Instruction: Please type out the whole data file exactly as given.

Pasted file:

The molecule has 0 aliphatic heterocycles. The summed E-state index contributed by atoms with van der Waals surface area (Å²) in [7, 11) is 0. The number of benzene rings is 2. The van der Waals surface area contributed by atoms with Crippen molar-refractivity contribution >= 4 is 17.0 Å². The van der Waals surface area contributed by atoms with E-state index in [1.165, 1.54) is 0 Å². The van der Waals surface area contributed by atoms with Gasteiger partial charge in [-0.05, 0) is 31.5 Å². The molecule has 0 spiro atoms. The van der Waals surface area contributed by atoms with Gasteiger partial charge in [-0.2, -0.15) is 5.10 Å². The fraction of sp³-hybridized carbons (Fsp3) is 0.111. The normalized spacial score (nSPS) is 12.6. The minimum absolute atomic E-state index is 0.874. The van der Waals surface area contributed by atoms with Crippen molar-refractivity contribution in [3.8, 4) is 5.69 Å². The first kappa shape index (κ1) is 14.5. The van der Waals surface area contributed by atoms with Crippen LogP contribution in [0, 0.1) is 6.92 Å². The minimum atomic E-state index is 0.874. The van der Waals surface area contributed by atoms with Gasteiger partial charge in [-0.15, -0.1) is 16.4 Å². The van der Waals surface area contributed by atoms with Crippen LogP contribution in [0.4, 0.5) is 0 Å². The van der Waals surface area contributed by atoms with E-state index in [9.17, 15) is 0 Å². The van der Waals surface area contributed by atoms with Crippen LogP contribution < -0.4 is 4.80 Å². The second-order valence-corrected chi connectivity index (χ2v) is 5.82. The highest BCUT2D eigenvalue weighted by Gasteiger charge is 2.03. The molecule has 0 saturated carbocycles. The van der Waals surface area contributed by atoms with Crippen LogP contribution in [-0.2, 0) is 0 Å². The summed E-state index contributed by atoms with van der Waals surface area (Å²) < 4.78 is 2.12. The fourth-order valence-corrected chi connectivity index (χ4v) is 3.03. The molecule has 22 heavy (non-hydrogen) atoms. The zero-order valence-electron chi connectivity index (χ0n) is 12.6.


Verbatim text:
The molecule has 0 aliphatic heterocycles. The summed E-state index contributed by atoms with van der Waals surface area (Å²) in [7, 11) is 0. The number of benzene rings is 2. The van der Waals surface area contributed by atoms with Crippen molar-refractivity contribution >= 4 is 17.0 Å². The van der Waals surface area contributed by atoms with E-state index in [1.165, 1.54) is 0 Å². The van der Waals surface area contributed by atoms with Gasteiger partial charge in [-0.05, 0) is 31.5 Å². The molecule has 0 spiro atoms. The van der Waals surface area contributed by atoms with Gasteiger partial charge in [-0.2, -0.15) is 5.10 Å². The fraction of sp³-hybridized carbons (Fsp3) is 0.111. The normalized spacial score (nSPS) is 12.6. The minimum absolute atomic E-state index is 0.874. The van der Waals surface area contributed by atoms with Crippen molar-refractivity contribution in [3.8, 4) is 5.69 Å². The first kappa shape index (κ1) is 14.5. The van der Waals surface area contributed by atoms with Crippen LogP contribution in [0, 0.1) is 6.92 Å². The minimum atomic E-state index is 0.874. The van der Waals surface area contributed by atoms with Gasteiger partial charge in [-0.15, -0.1) is 16.4 Å². The van der Waals surface area contributed by atoms with Crippen LogP contribution in [0.4, 0.5) is 0 Å². The van der Waals surface area contributed by atoms with E-state index in [9.17, 15) is 0 Å². The van der Waals surface area contributed by atoms with Crippen LogP contribution < -0.4 is 4.80 Å². The second-order valence-corrected chi connectivity index (χ2v) is 5.82. The highest BCUT2D eigenvalue weighted by Gasteiger charge is 2.03. The molecule has 0 saturated carbocycles. The van der Waals surface area contributed by atoms with Crippen LogP contribution in [-0.2, 0) is 0 Å². The summed E-state index contributed by atoms with van der Waals surface area (Å²) < 4.78 is 2.12. The fourth-order valence-corrected chi connectivity index (χ4v) is 3.03. The molecule has 22 heavy (non-hydrogen) atoms. The zero-order valence-electron chi connectivity index (χ0n) is 12.6.